Welcome, Ryan O’Hara of Ohararp.com!
- Ryan is a mechanical engineer who has crossed into the electrical domain in various ways.
- His PhD work was research around robots that fly like bees. It was also featured on NPR in the US. Later he studied wings similar to the Manduca Sexta.
- Since graduating, Ryan has continued to serve in the US Air Force.
- He used to live down in Dayton, where Chris recently attended Hamvention.
- To construct tiny wings, Ryan used the ablation feature available with the LPKF ProtoLaserU3, a UV (355 nm) laser device. These days Ryan uses a CO2 laser, which burns more than ablating.
- The wing material was partially made from FR1500. See the entire material stack up here (pdf).
- The robot insect was controlled by custom ASIC (metalized gate array), similar to what Jeri Ellsworth is doing for the CastAR.
- Ryan achieved his lift targets for the robot by employing biomimicry. Why not let nature do the heavy lifting?
- Later he did consulting work ,which he got through publishing some open projects. One was glacier monitoring, using a low cost device.
- This is how he got into learning about the need for stencils and the different materials used to construct them. Limor from adafruit did a tutorial using info from Ryan.
- His mechanical background came in handy. Ryan recommends the Protomold draft tutorials to learn more about the importance when molding plastic.
- The thickness of the stencil is a standard 3.5/1000th inch.
- Kapton has about 100 uses before the smaller features start to fall apart. One thing that lowers the life span is using a metal spatula to spread solder paste. Ryan suggests using a credit card/hotel key card instead.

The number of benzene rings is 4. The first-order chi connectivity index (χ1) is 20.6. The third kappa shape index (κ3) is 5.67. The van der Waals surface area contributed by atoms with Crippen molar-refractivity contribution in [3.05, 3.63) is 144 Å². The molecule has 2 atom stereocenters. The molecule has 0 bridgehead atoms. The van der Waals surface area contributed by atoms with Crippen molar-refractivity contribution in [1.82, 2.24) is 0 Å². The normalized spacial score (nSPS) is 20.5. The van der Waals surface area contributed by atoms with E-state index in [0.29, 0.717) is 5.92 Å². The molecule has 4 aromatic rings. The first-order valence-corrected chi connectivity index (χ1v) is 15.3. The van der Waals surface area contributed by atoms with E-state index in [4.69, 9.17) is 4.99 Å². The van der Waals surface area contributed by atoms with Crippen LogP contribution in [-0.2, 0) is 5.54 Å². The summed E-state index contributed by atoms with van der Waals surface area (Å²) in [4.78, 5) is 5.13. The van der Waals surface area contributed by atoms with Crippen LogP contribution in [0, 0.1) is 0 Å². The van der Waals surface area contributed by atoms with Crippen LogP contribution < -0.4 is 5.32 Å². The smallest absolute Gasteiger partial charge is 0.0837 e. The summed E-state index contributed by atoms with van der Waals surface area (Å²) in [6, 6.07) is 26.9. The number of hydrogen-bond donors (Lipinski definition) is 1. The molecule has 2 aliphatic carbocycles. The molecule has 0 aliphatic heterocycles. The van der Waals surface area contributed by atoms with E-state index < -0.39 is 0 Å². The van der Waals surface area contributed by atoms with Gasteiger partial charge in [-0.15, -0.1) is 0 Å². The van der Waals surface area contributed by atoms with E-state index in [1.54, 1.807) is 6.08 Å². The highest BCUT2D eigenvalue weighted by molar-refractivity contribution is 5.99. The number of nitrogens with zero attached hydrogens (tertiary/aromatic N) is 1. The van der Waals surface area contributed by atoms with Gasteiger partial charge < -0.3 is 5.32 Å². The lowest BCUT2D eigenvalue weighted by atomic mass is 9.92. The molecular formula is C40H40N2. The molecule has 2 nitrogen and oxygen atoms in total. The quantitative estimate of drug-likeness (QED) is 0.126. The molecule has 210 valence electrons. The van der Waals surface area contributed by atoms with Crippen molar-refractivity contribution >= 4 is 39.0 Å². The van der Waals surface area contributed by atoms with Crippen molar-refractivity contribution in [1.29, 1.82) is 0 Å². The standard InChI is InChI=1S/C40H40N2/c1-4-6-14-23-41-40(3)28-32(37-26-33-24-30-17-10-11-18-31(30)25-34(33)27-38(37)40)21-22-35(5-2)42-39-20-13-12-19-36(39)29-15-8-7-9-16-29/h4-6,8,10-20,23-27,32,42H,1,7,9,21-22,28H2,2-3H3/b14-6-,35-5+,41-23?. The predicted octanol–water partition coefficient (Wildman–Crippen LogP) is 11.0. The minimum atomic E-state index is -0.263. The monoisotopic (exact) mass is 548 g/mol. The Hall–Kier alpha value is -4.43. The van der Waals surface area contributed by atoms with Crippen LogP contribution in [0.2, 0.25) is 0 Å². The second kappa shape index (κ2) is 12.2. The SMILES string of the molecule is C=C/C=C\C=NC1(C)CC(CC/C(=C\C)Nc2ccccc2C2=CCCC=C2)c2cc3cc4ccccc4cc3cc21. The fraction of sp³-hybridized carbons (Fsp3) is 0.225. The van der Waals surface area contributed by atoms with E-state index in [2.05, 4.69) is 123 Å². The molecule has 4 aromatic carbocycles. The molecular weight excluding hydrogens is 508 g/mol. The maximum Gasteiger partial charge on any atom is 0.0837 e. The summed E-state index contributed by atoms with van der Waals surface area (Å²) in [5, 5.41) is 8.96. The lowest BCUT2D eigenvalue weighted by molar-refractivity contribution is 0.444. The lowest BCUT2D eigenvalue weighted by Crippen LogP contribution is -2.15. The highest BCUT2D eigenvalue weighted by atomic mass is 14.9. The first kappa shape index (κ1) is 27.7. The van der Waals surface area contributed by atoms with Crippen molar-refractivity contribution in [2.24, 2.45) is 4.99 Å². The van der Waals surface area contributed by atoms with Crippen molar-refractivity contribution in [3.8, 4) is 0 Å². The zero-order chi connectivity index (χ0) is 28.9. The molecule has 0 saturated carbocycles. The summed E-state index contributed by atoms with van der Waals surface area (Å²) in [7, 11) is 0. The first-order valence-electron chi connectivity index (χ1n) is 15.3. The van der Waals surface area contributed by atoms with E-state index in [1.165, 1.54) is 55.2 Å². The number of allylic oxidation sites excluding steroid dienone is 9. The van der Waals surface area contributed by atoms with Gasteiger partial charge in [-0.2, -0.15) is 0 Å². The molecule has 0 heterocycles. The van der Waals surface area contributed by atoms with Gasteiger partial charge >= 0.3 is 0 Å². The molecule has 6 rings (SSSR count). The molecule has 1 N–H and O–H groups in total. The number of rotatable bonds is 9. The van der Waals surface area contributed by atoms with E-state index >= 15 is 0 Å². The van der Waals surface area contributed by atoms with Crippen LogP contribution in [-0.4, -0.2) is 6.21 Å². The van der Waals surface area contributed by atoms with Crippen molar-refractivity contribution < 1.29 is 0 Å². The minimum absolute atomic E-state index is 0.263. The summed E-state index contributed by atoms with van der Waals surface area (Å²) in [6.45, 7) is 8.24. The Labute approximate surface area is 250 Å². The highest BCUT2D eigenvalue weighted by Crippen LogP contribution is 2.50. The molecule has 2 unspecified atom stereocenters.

- Ryan suggests the Sparkfun tutorial about paste/stencils.
- Jeff Rowberg from BlueGiga has been working on the KeyGlove recently. He also got it to work with Google Glass (hey, Chris was excited).
- Glass has the invensense MPU-9150, a 9 axis motion tracking device.
- LEDs capture Ryan’s attention, as well as his kids and some Christmas decoration enthusiasts. He started a new boutique company, RGB-123.
- Ryan picked up a Quad PnP to do in-house assembly as a value-added solution for consulting clients.
- He got a refurbished machine and feeders from GoPPM, a dangerous site since Ryan is a self-confessed tool junkie.
- He also had help from Twitter. @AutoSportLabs and others helped to narrow it down.
- Dave interacted with the PnP that did his boards in the video where he visited his assembly house:
- Everyone favors surface mount for automation reasons, but Chris recently saw a tiny solder pot for tinning wires.
- Moving to a full time maker business is a big decision, but Dave says it shouldn’t be a hard one.
- Ryan was nice enough to mention Chris’s upcoming program, Contextual Electronics.
Thanks again to Ryan for being on the show! He’s offering a coupon to all interested listeners. Use the coupon code “amphour20” – Coupon is for 20% off Kapton stencils and expires 16 Jul 2013.
Image credit: Ohararp.com